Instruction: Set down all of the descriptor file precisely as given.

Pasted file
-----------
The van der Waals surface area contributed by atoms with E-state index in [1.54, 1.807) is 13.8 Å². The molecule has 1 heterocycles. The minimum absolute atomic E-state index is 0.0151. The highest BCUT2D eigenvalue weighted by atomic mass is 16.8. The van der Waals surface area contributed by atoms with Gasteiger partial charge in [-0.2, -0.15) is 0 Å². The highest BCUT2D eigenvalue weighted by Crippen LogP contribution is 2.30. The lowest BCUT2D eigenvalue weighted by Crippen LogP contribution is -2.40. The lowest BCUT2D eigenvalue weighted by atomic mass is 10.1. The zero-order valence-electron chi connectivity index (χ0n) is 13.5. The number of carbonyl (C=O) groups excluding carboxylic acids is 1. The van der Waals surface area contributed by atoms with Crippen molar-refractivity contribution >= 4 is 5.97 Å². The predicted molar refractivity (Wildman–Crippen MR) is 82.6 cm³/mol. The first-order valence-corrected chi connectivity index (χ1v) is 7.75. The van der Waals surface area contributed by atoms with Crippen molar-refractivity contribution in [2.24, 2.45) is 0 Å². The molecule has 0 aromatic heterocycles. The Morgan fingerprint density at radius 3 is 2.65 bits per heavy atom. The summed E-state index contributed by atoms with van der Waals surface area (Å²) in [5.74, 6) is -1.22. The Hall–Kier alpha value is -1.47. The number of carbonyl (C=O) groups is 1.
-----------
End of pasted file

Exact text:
The van der Waals surface area contributed by atoms with E-state index in [1.54, 1.807) is 13.8 Å². The molecule has 1 heterocycles. The minimum absolute atomic E-state index is 0.0151. The highest BCUT2D eigenvalue weighted by atomic mass is 16.8. The van der Waals surface area contributed by atoms with Gasteiger partial charge in [-0.2, -0.15) is 0 Å². The highest BCUT2D eigenvalue weighted by Crippen LogP contribution is 2.30. The lowest BCUT2D eigenvalue weighted by Crippen LogP contribution is -2.40. The lowest BCUT2D eigenvalue weighted by atomic mass is 10.1. The zero-order valence-electron chi connectivity index (χ0n) is 13.5. The number of carbonyl (C=O) groups excluding carboxylic acids is 1. The van der Waals surface area contributed by atoms with Crippen molar-refractivity contribution >= 4 is 5.97 Å². The predicted molar refractivity (Wildman–Crippen MR) is 82.6 cm³/mol. The first-order valence-corrected chi connectivity index (χ1v) is 7.75. The van der Waals surface area contributed by atoms with Crippen molar-refractivity contribution in [2.24, 2.45) is 0 Å². The molecule has 0 aromatic heterocycles. The Morgan fingerprint density at radius 3 is 2.65 bits per heavy atom. The summed E-state index contributed by atoms with van der Waals surface area (Å²) in [5.74, 6) is -1.22. The Hall–Kier alpha value is -1.47. The number of carbonyl (C=O) groups is 1.